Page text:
English: Solar panel installation at an inform...

English: Solar panel installation at an information center adjacent to Ögii Lake (Photo credit: Wikipedia)

Things I Learned Last Week

Thomas Alva Edison

Thomas Alva Edison (Photo credit: Wikipedia)

U.S. businesses need to hire 120,000 new Computer Science graduates this year. U.S. colleges and Universities will produce 40,000 Computer Science graduates.

The State Department still flies DC-3s!

Minnesota is the only state to make free online education illegal. A fix is in the works.

The Big Three auto makers need 40 labor hours to build a car. Toyota and Honda need 30.

Two thirds of community college students never finish.

Thomas Edison, light bulb inventor, was afraid of the dark.

During your lifetime, you’ll eat about 60,000 pounds of food. That’s the weight of about 6 elephants.

One in every 4 Americans has appeared on television.

The average American will eat about 11.9 pounds of cereal per year.

Over 1,000 birds a year die from smashing into windows. I’ve taken out three this year!

Stupid Politicians May Be Smart

Disturbed by political distortions (which some would call lying), some earnest commentators make some wonkish proposals. I haven’t reviewed them, but I can almost guarantee that they are DOA. Yes, yes – politicians do some stupid things and stretch the truth like Silly Putty. You might want to read Why Politicians Lie. But more fundamentally, all you need to know is that politicians lie and do other stupid things because such activities win elections. Are voters really that stupid? Yes and no. Modern behavioral psychology explains a lot: most voters are simply neither terribly engaged nor well informed because that would be an inefficient use of their mental energy – they have other things, like families and jobs, to worry about. Politics and policy only gets whatever mental cycles are left over after higher priority needs are serviced. Thus, for politicians, a winning strategy is to portray a simple message which is sympathetic and easy to digest. It’s hard to see democracy working any other way – and it’s hard to see a better system than democracy.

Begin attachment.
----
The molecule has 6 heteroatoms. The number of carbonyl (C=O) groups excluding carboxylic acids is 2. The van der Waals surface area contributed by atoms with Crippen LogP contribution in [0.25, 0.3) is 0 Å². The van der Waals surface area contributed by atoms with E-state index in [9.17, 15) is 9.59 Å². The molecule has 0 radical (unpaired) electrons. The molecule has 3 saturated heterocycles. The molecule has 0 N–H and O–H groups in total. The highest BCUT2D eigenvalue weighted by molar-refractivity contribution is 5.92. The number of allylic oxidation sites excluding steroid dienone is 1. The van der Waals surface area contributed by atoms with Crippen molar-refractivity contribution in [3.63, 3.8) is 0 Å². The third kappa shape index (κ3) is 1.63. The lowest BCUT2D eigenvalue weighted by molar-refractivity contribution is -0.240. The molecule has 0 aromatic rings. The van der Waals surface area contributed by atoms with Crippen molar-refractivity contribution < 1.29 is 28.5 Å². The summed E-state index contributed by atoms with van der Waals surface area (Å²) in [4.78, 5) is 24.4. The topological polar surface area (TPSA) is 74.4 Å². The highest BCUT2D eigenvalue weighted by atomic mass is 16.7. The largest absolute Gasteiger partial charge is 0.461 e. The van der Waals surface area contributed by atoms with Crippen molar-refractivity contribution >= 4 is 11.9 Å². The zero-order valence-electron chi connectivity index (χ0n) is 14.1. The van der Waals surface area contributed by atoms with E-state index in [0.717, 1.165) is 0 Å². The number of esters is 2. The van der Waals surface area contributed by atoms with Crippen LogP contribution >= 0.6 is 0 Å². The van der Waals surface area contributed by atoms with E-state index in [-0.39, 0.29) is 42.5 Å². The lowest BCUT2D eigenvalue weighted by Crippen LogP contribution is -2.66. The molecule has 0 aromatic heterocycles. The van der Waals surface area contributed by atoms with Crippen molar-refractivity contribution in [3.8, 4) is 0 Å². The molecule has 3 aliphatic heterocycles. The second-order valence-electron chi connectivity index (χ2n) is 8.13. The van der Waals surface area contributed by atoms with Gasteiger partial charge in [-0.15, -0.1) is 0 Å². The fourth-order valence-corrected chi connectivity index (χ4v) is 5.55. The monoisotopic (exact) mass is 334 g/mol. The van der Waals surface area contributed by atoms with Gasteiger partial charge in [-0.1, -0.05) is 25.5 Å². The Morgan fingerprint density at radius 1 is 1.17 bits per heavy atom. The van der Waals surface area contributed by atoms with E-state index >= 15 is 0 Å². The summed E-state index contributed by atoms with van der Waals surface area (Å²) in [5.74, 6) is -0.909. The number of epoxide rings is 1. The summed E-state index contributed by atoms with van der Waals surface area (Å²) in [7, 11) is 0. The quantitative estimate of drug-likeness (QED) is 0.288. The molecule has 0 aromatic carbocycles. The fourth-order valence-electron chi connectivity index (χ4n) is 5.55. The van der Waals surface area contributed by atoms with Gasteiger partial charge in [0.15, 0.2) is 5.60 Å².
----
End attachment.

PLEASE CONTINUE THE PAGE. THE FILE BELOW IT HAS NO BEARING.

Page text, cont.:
English: Library of Congress summary: "Ca...

English: Library of Congress summary: “Caricature showing politicians and people representing different professions revolving around head of Richard “Boss” Croker as the Sun.” (Photo credit: Wikipedia)

I write this not to express cynicism. Instead, I find it helpful to remember that whenever a see some politician as stupid and venal, it’s just the way it has to be. Lighten up! This ought not to discourage us from thinking about issues and policy – instead, we should manage our expectations and focus where we can make a difference, not where we can’t.